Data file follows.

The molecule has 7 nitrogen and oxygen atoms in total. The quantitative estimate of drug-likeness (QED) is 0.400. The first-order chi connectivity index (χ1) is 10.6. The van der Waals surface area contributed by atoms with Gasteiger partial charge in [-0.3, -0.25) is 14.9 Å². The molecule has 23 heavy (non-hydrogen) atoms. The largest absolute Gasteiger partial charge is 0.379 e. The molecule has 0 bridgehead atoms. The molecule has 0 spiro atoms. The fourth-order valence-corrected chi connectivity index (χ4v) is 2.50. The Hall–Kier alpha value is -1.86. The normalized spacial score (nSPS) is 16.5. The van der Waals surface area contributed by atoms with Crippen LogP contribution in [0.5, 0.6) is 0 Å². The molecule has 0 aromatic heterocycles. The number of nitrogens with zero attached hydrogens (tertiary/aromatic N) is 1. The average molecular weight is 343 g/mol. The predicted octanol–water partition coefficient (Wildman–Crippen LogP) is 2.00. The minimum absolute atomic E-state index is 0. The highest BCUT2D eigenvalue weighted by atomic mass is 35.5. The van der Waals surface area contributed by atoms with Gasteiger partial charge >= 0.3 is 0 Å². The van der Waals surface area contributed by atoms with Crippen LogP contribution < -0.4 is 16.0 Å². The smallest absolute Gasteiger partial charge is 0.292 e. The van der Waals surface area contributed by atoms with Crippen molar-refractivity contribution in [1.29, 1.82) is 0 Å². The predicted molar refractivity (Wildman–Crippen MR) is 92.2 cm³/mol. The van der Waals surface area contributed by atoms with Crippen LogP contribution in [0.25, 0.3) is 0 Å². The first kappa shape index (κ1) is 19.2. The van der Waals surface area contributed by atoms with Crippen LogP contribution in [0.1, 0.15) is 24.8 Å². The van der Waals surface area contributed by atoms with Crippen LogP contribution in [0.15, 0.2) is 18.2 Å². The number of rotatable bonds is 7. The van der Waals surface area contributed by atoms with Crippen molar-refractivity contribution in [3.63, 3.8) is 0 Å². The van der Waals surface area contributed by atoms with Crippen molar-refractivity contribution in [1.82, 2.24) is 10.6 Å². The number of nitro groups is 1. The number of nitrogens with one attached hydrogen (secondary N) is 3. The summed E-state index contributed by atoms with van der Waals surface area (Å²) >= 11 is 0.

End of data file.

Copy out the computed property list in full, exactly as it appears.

The molecule has 7 nitrogen and oxygen atoms in total. The quantitative estimate of drug-likeness (QED) is 0.400. The first-order chi connectivity index (χ1) is 10.6. The van der Waals surface area contributed by atoms with Gasteiger partial charge in [-0.3, -0.25) is 14.9 Å². The molecule has 23 heavy (non-hydrogen) atoms. The largest absolute Gasteiger partial charge is 0.379 e. The molecule has 0 bridgehead atoms. The molecule has 0 spiro atoms. The fourth-order valence-corrected chi connectivity index (χ4v) is 2.50. The Hall–Kier alpha value is -1.86. The normalized spacial score (nSPS) is 16.5. The van der Waals surface area contributed by atoms with Crippen LogP contribution in [0.5, 0.6) is 0 Å². The molecule has 0 aromatic heterocycles. The number of nitrogens with zero attached hydrogens (tertiary/aromatic N) is 1. The average molecular weight is 343 g/mol. The predicted octanol–water partition coefficient (Wildman–Crippen LogP) is 2.00. The minimum absolute atomic E-state index is 0. The highest BCUT2D eigenvalue weighted by atomic mass is 35.5. The van der Waals surface area contributed by atoms with Gasteiger partial charge >= 0.3 is 0 Å². The van der Waals surface area contributed by atoms with Crippen LogP contribution < -0.4 is 16.0 Å². The smallest absolute Gasteiger partial charge is 0.292 e. The van der Waals surface area contributed by atoms with Crippen molar-refractivity contribution in [1.29, 1.82) is 0 Å². The predicted molar refractivity (Wildman–Crippen MR) is 92.2 cm³/mol. The van der Waals surface area contributed by atoms with Crippen LogP contribution in [0.25, 0.3) is 0 Å². The first kappa shape index (κ1) is 19.2. The van der Waals surface area contributed by atoms with Crippen LogP contribution in [0.1, 0.15) is 24.8 Å². The van der Waals surface area contributed by atoms with Crippen LogP contribution in [0.15, 0.2) is 18.2 Å². The number of rotatable bonds is 7. The van der Waals surface area contributed by atoms with Crippen molar-refractivity contribution in [3.63, 3.8) is 0 Å². The van der Waals surface area contributed by atoms with Crippen molar-refractivity contribution in [1.82, 2.24) is 10.6 Å². The number of nitro groups is 1. The number of nitrogens with one attached hydrogen (secondary N) is 3. The summed E-state index contributed by atoms with van der Waals surface area (Å²) >= 11 is 0.